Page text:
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Unemployment claims in US rise to 419,000 after pandemic low

WASHINGTON (AP) – The number of Americans seeking unemployment benefits rose last week from the lowest point in the pandemic, even as the labor market appears to rebound on the strength of a reopened economy.

The Labor Department said Thursday that jobless claims rose last week to 419,000, the highest number in two months, from 368,000 the week before. The number of first-time claims, which usually follows layoffs, has been dropping steadily since it surpassed 900,000 in early January.

Economists characterized last week’s increase as most likely an incident caused by some one-time factors and in part the result of the inevitable week-to-week data bump. Unemployment aid claims surged last week, for example in Michigan, where GM announced the halt of truck production due to supply shortages.

“I’m not afraid this reading signals a sudden weakening in demand for labor,” said Stephen Stanley, economist at Amherst Pierpont Securities. “In fact, I’m pretty sure that’s not the case.”

Americans are shopping, traveling and eating more as the pandemic wears off, boosting the economy and forcing businesses to seek more workers. Firms posted the most jobs available in the two decades the data was tracked. Hires have increased, although companies say they often can’t find enough employees at the wages they’re willing to pay.

At the same time, analysts are concerned about the potential economic consequences of an increase in confirmed viral infections as the highly contagious delta variant spreads, especially among the unvaccinated. The seven-day moving average in the United States for new daily cases has accelerated over the past two weeks to more than 37,000 on Tuesday, from less than 13,700, according to data from Johns Hopkins University.

Complaints from companies that they can’t find enough workers have led 22 states to prematurely end a federal unemployment benefit of $ 300 per week, which is on top of state unemployment assistance. Twenty states have ended their participation in two other federal programs – one of which offers benefits to self-employed and co-workers and another that has served people who have been unemployed for six months or more.

Officials in two other states, Indiana and Maryland, had tried to end supplementary aid programs but were blocked by court rulings. Nationally, the programs will all expire in early September.

The early stoppages in the increase in unemployment assistance have contributed to a steady decline in the number of people receiving unemployment benefits. That number fell to 12.6 million in the week ending July 3, the latest period for which data is available, from 13.8 million the week before. More than 600,000 unemployment assistance recipients have been cut in Texas alone.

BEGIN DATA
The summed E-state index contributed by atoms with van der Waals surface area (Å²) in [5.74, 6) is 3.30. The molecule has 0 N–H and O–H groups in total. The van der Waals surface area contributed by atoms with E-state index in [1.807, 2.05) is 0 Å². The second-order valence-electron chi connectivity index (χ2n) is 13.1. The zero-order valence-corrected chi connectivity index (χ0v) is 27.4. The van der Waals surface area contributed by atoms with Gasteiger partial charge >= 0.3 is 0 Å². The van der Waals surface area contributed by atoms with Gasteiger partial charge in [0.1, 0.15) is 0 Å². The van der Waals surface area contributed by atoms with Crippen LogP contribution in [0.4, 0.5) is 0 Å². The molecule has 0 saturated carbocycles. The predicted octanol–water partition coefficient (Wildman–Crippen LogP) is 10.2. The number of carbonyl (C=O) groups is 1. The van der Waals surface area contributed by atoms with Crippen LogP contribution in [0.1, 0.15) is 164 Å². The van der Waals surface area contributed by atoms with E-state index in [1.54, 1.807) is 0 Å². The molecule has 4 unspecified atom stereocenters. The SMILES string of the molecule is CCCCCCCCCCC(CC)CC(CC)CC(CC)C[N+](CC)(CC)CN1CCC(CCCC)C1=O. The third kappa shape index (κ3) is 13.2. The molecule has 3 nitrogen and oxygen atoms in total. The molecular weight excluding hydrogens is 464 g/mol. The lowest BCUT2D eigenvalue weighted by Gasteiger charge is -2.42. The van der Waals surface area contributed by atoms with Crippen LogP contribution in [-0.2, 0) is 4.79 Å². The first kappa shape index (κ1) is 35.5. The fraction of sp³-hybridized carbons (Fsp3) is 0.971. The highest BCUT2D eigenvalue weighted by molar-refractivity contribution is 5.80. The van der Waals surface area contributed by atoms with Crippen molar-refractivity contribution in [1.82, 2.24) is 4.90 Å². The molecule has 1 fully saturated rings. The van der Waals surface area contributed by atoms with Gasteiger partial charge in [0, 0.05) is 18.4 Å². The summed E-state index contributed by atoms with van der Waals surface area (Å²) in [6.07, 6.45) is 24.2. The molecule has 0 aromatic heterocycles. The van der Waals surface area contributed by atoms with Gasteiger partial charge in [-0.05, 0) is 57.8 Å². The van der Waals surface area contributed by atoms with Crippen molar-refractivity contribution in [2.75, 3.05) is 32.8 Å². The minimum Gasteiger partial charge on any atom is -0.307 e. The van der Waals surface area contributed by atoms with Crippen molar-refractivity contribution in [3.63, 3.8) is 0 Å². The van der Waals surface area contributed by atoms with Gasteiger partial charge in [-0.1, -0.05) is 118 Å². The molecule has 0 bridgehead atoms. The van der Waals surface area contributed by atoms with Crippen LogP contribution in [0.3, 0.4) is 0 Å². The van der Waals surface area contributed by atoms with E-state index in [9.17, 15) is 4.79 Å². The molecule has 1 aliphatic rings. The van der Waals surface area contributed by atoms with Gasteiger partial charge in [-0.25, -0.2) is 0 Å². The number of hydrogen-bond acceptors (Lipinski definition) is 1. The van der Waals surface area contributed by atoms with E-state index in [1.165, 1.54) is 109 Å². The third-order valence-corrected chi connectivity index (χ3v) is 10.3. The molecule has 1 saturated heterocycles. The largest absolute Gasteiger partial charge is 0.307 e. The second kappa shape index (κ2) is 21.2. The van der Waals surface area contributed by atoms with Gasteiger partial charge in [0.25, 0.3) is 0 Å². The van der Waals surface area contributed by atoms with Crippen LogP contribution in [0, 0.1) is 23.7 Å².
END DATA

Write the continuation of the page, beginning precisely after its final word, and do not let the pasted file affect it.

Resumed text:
The long-term decline in jobless claims coincides with accelerating economic growth. The U.S. economy is believed to have grown rapidly in the April-June quarter as Americans, teeming with cash from stimulus checks and the stock market and home equity, increased their home equity. expenses.

Purchases at retail stores and restaurants increased in June, the government said last week. Retail sales are about 20% above pre-pandemic levels.

The ranks of the unemployed have shrunk as companies have stepped up their hiring. In June, employers created 850,000 healthy jobs, further proof that the reopening of the economy was leading to a strong recovery from the pandemic recession.

Employment data for June also suggested that workers had an advantage, as companies, desperate to fill positions, offered higher wages. The average hourly wage increased 3.6% from the previous year. That said, the economy still has 6.8 million fewer jobs than before the virus erupted in March of last year.

Unemployment assistance claims are generally viewed as a rough measure of the pace of layoffs. During the pandemic, however, many states were beset by fraudulent claims that skewed the data.

A surveillance report released this week found that states distributed $ 12.9 billion in unemployment benefit overpayments from April 2020 to March, of which about a tenth of the amount was found to be fraudulent. Some of the remaining money may also have involved fraud, but will not be classified as such until investigated.

GAO also found that many unemployed people still had to wait a long time for their jobless claims to be processed and approved. Nationally, about one in ten people who first received benefits in May had waited more than 10 weeks.

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